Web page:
Posted by: scribe9 | February 5, 2010

Zebras in the crowd

There’s an old saying in American medicine that when you hear hoofbeats, you should look for horses, not zebras. So, when faced with a set of symptoms, you should first consider the most likely, not the rarest, diagnosis. My husband used that term at the hospital the other day, and one of his colleagues—from Kenya, I think—asked what it meant and laughed; in east Africa, one would look first for zebras.

My husband has at least a couple of Nigerian colleagues as well. But black Africans are few and far between; outside the hospital, I’ve met only white South Africans and Zambians. And the only Hispanic people are from the Philippines.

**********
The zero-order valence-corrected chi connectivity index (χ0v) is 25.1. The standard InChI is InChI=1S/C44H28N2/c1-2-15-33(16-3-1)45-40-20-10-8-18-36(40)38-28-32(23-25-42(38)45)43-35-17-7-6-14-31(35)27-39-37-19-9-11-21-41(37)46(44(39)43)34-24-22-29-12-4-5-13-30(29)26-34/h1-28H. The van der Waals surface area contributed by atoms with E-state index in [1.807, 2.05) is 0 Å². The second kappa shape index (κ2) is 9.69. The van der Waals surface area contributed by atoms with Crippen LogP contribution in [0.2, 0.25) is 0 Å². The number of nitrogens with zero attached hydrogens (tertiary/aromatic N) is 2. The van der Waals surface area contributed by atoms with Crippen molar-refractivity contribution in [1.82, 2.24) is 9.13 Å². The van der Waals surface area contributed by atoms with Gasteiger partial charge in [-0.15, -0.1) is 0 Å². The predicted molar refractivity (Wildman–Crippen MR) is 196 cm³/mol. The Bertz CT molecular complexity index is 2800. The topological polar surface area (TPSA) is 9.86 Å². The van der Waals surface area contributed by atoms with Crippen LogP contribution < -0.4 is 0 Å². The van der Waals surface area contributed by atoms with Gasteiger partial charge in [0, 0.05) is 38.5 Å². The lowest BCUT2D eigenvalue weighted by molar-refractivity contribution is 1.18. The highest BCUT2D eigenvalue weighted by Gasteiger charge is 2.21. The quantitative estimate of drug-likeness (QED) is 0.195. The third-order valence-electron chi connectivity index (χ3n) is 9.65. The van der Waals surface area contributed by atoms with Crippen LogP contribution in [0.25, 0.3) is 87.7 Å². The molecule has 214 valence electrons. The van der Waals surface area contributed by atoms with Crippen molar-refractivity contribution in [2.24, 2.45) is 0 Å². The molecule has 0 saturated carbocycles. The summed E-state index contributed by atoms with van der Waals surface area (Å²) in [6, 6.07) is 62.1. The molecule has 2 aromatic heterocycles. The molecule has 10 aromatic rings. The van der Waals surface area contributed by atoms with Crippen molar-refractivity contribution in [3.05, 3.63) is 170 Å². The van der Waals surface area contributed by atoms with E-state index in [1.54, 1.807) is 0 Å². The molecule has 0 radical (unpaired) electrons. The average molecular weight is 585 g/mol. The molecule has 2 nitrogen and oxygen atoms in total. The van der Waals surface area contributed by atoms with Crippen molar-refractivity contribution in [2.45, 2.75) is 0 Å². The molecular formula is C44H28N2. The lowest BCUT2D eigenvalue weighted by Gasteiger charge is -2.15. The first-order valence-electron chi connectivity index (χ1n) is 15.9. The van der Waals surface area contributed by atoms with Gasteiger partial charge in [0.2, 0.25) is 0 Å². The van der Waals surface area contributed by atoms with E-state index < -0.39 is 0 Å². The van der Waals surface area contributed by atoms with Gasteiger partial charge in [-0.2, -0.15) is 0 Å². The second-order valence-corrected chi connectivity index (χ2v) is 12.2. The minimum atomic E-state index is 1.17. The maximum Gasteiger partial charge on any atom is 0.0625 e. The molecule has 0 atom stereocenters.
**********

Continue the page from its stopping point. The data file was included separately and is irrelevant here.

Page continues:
That’s not to say there isn’t plenty of variety. New Zealand’s home to many South Asians (around here, they seem to run most of the smaller grocery stores), a smattering of Southeast and East Asians, and many Maori and Pacific Islanders. Up north where we live, there is a much higher percentage of Maori than elsewhere.

Even among the European population, there’s a different mix. Although many look like Americans, there are plenty who look very English or Scottish.

While I’m enjoying the differences, I also miss familiar-looking faces. The other night at the Irish pub I saw a young man I thought looked Native American. My husband assured me I was chasing zebras, but we get people from all over the world here, so he could have been.

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